CommandrStation

The CommandrStation is a device I dreamed up almost immediately after I got hooked into a complex spaceflight game called Elite:Dangerous.  If you don’t know about it, let me tell you: if you’re into space combat and zipping around the galaxy, you’ll probably get a kick out of this game.

Elite-Dangerous-screenshot-3

Yes, it looks that awesome all the time.

At it’s core, the CommandrStation is nothing more than a fancy keyboard with some macro capabilities to make certain actions in the game more accessible or easier to use.

Here’s the design I’ve dreamed up (shown with a Thrustmaster HOTAS Warthog set for scale)

CommandStation overview

So here’s the part where you ask “WTF dude?”, and I know, it’s like desperate overkill when all the commands are easily accessible, between the joystick and the keyboard, right?
But there’s a fun term a lot of us E:D pilots like to kick around, called “immersion”.  The way I (and again, many players) see it, the developers went way out of their way to make this game look and sound realistic and immersive, and there’s nothing to help increase that feeling than to have control methods beyond a keyboard and mouse (and no, an XBox controller doesn’t count toward that, in my opinion).
Some invest in a stick and throttle setup similar to what I have pictured above.  Personally, I use a Thrustmaster T.Flight X set, which is like the Warthog but with way fewer buttons, and a cord connecting the two devices.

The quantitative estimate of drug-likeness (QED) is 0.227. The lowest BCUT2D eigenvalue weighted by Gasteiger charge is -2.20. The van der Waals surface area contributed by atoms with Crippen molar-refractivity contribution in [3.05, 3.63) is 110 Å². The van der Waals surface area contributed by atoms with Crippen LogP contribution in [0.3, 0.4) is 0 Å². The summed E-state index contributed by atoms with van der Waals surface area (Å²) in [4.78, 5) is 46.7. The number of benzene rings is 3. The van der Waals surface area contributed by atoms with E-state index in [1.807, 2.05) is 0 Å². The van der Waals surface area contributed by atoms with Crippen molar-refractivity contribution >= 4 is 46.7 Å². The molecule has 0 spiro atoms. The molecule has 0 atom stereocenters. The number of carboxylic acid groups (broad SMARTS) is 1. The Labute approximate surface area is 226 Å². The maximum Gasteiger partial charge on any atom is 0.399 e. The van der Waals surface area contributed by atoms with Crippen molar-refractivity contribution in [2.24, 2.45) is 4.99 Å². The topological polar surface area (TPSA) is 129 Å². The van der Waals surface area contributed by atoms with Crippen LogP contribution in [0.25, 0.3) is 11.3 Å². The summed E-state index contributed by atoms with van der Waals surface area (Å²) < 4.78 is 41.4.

Anyway, most people feel like a joystick and keyboard are just fine to make the game feel real enough for them, so that’s what they settle on.

Then there’s me, for whom the word “stock” is a curse.  Nothing is ever good enough out of the box; everything can be improved, somehow.  For me with this game, the CommandrStation is the best way I could think of to improve the game experience (and hey, doesn’t hurt to get some more electronics and programming experience under my belt either!)

This is my build log for the CommandrStation, which I will be updating as parts arrive, and I start playing around with the different components that will make up the full concept.  If this sort of thing interests you, I invite you to continue ahead to the more detailed description of what this thing is intended to do, and how it will do it.

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